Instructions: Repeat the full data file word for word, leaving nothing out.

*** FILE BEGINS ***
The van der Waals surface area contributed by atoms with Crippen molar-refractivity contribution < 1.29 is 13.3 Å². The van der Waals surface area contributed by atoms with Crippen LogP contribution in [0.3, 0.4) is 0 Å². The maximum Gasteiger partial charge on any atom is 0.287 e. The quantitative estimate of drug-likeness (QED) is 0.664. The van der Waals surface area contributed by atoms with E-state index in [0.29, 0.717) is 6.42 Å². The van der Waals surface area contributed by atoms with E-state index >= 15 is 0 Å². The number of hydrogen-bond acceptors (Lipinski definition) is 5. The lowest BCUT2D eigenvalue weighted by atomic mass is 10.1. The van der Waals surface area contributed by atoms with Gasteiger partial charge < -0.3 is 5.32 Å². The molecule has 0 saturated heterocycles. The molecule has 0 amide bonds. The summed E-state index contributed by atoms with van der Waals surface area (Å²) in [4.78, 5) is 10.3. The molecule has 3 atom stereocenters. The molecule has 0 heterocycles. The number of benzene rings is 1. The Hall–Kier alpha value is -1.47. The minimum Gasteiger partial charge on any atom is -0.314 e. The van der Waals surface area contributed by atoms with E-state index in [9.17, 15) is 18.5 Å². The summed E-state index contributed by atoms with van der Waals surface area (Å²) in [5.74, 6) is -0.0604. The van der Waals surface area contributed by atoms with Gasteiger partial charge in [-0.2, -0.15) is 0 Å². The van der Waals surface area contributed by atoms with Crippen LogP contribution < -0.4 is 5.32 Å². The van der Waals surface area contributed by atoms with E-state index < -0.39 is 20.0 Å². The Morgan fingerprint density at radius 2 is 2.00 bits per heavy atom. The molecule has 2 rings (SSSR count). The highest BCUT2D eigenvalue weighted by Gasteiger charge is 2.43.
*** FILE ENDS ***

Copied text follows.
The van der Waals surface area contributed by atoms with Crippen molar-refractivity contribution < 1.29 is 13.3 Å². The van der Waals surface area contributed by atoms with Crippen LogP contribution in [0.3, 0.4) is 0 Å². The maximum Gasteiger partial charge on any atom is 0.287 e. The quantitative estimate of drug-likeness (QED) is 0.664. The van der Waals surface area contributed by atoms with E-state index in [0.29, 0.717) is 6.42 Å². The van der Waals surface area contributed by atoms with E-state index >= 15 is 0 Å². The number of hydrogen-bond acceptors (Lipinski definition) is 5. The lowest BCUT2D eigenvalue weighted by atomic mass is 10.1. The van der Waals surface area contributed by atoms with Gasteiger partial charge < -0.3 is 5.32 Å². The molecule has 0 saturated heterocycles. The molecule has 0 amide bonds. The summed E-state index contributed by atoms with van der Waals surface area (Å²) in [4.78, 5) is 10.3. The molecule has 3 atom stereocenters. The molecule has 0 heterocycles. The number of benzene rings is 1. The Hall–Kier alpha value is -1.47. The minimum Gasteiger partial charge on any atom is -0.314 e. The van der Waals surface area contributed by atoms with E-state index in [9.17, 15) is 18.5 Å². The summed E-state index contributed by atoms with van der Waals surface area (Å²) in [5.74, 6) is -0.0604. The van der Waals surface area contributed by atoms with Gasteiger partial charge in [-0.2, -0.15) is 0 Å². The van der Waals surface area contributed by atoms with Crippen LogP contribution < -0.4 is 5.32 Å². The van der Waals surface area contributed by atoms with E-state index < -0.39 is 20.0 Å². The Morgan fingerprint density at radius 2 is 2.00 bits per heavy atom. The molecule has 2 rings (SSSR count). The highest BCUT2D eigenvalue weighted by Gasteiger charge is 2.43.